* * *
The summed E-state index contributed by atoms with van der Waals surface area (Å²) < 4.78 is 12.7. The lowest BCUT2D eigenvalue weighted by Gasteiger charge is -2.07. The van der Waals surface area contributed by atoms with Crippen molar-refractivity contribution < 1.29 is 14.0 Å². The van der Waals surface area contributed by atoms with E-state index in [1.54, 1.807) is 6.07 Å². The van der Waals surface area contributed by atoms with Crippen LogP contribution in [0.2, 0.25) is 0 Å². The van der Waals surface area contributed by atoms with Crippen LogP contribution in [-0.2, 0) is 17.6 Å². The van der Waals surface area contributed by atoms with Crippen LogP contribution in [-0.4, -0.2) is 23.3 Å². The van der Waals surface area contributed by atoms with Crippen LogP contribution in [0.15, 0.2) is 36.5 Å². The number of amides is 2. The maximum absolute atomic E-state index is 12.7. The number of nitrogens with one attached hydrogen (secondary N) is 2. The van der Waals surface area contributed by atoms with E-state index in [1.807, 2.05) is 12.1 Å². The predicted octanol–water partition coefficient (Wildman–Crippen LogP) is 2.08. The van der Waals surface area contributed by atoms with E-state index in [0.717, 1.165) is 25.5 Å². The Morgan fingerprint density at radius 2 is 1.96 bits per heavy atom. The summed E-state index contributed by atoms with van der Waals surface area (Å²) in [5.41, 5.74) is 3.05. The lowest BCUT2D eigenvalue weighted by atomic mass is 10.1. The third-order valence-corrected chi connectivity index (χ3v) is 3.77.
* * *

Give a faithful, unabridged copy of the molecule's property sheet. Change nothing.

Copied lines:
The summed E-state index contributed by atoms with van der Waals surface area (Å²) < 4.78 is 12.7. The lowest BCUT2D eigenvalue weighted by Gasteiger charge is -2.07. The van der Waals surface area contributed by atoms with Crippen molar-refractivity contribution < 1.29 is 14.0 Å². The van der Waals surface area contributed by atoms with E-state index in [1.54, 1.807) is 6.07 Å². The van der Waals surface area contributed by atoms with Crippen LogP contribution in [0.2, 0.25) is 0 Å². The van der Waals surface area contributed by atoms with Crippen LogP contribution in [-0.2, 0) is 17.6 Å². The van der Waals surface area contributed by atoms with Crippen LogP contribution in [-0.4, -0.2) is 23.3 Å². The van der Waals surface area contributed by atoms with Crippen LogP contribution in [0.15, 0.2) is 36.5 Å². The number of amides is 2. The maximum absolute atomic E-state index is 12.7. The number of nitrogens with one attached hydrogen (secondary N) is 2. The van der Waals surface area contributed by atoms with E-state index in [1.807, 2.05) is 12.1 Å². The predicted octanol–water partition coefficient (Wildman–Crippen LogP) is 2.08. The van der Waals surface area contributed by atoms with E-state index in [0.717, 1.165) is 25.5 Å². The Morgan fingerprint density at radius 2 is 1.96 bits per heavy atom. The summed E-state index contributed by atoms with van der Waals surface area (Å²) in [5.41, 5.74) is 3.05. The lowest BCUT2D eigenvalue weighted by atomic mass is 10.1. The third-order valence-corrected chi connectivity index (χ3v) is 3.77.